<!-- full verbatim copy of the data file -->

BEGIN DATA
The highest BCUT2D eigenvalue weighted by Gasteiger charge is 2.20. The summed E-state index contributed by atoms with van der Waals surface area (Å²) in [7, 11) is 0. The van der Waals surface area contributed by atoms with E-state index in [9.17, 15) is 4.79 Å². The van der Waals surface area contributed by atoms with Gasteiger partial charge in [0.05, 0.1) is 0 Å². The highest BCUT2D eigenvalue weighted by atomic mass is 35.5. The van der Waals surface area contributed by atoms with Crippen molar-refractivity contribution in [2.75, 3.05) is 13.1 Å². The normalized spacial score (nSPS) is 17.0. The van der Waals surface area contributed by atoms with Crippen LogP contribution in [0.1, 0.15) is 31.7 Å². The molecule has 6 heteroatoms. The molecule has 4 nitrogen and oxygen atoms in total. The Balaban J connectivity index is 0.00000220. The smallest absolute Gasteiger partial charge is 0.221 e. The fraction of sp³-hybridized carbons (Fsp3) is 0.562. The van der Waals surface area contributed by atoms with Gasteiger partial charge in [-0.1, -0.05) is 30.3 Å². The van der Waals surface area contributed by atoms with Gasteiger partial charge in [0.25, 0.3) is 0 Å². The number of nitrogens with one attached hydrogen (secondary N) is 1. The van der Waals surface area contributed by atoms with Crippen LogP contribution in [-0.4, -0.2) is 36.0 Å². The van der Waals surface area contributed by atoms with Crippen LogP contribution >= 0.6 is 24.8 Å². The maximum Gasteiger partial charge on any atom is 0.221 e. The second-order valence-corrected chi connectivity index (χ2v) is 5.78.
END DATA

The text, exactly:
The highest BCUT2D eigenvalue weighted by Gasteiger charge is 2.20. The summed E-state index contributed by atoms with van der Waals surface area (Å²) in [7, 11) is 0. The van der Waals surface area contributed by atoms with E-state index in [9.17, 15) is 4.79 Å². The van der Waals surface area contributed by atoms with Gasteiger partial charge in [0.05, 0.1) is 0 Å². The highest BCUT2D eigenvalue weighted by atomic mass is 35.5. The van der Waals surface area contributed by atoms with Crippen molar-refractivity contribution in [2.75, 3.05) is 13.1 Å². The normalized spacial score (nSPS) is 17.0. The van der Waals surface area contributed by atoms with Crippen LogP contribution in [0.1, 0.15) is 31.7 Å². The molecule has 6 heteroatoms. The molecule has 4 nitrogen and oxygen atoms in total. The Balaban J connectivity index is 0.00000220. The smallest absolute Gasteiger partial charge is 0.221 e. The fraction of sp³-hybridized carbons (Fsp3) is 0.562. The van der Waals surface area contributed by atoms with Gasteiger partial charge in [-0.1, -0.05) is 30.3 Å². The van der Waals surface area contributed by atoms with Gasteiger partial charge in [0.25, 0.3) is 0 Å². The number of nitrogens with one attached hydrogen (secondary N) is 1. The van der Waals surface area contributed by atoms with Crippen LogP contribution in [-0.4, -0.2) is 36.0 Å². The van der Waals surface area contributed by atoms with Crippen LogP contribution >= 0.6 is 24.8 Å². The maximum Gasteiger partial charge on any atom is 0.221 e. The second-order valence-corrected chi connectivity index (χ2v) is 5.78.